Livings trusts and testamentary trusts are two of the tools in the estate planning toolkit. In this post, we will take a look at the reasons why these trusts are used and explain the major difference between them.
A living trust is a trust that goes into effect as soon as you sign it, so it becomes active while you are still alive. The revocable living trust is the most common type of living trust, and this type of trust is a very good alternative to a simple will for a number of different reasons.
As the name would indicate, you can revoke the trust if you ever choose to do so, and you would act as the trustee while you are living. Your access to your resources would not change after you convey them into the trust, so this should not be a source of concern.
You would name a successor trustee to assume the role after your passing, and your heirs would be the successor beneficiaries. The trust would become irrevocable after your passing, and the principal would be protected from creditors and most litigants.
If you do not want to provide direct, lump sum inheritances all at once, you can instruct the trustee to distribute a certain amount each month or on some other incremental basis.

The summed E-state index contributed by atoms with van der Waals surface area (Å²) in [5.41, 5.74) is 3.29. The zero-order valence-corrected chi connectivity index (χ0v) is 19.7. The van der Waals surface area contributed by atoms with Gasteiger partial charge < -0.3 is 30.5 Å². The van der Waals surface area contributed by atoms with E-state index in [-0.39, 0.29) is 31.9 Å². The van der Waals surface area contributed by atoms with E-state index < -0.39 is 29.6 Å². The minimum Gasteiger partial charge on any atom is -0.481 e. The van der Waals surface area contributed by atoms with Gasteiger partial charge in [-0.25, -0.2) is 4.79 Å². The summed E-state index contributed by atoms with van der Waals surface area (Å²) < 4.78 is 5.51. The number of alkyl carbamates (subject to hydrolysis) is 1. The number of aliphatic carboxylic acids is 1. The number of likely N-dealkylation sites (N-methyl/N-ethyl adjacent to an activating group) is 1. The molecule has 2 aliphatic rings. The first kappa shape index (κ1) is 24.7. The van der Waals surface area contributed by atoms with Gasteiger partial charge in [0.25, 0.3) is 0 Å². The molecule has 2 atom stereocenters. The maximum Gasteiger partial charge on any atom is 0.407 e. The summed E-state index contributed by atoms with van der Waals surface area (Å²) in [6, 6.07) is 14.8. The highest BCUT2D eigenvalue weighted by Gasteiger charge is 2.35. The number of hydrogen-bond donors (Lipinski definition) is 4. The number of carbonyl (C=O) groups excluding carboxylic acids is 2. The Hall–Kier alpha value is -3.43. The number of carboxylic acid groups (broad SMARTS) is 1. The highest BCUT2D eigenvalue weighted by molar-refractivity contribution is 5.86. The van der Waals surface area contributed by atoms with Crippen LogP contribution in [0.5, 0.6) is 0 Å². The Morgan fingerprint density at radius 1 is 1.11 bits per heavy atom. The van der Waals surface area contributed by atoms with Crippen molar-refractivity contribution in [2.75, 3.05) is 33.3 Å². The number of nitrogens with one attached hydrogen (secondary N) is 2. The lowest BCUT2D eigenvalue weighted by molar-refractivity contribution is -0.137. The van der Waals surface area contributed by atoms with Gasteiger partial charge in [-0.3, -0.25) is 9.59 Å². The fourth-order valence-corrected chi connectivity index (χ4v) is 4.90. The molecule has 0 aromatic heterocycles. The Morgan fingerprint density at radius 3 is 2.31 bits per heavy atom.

Another major advantage that a living trust will provide is the avoidance of probate. This is a legal process that takes place under the supervision of a court.
When a will is used, it is admitted to probate, and a time-consuming process ensues. No inheritances are distributed while it is underway, and expenses steadily accumulate. Plus, the general public can access probate records to pry into the final affairs of the decedent.
When assets are distributed through the terms of a living trust, the probate court is not involved, so these drawbacks are avoided.
A testamentary trust is a trust that is provided for in your will. It would instruct the executor to establish the trust after you pass away, and it would become active at that time.
The executor could act as the trustee of the testamentary trust, but this is not a requirement.
These trusts are most commonly used to provide for minor children. Since they cannot handle their own resources, the trustee would administer on their behalf.
It is possible to use a testamentary trust in conjunction with life insurance. You can make the trust the beneficiary of an insurance policy on your life, and your child would be the beneficiary of the trust.
Regardless of the source of the funding, you can allow the beneficiary to have direct control of the assets when they reach an adult age of your choosing.
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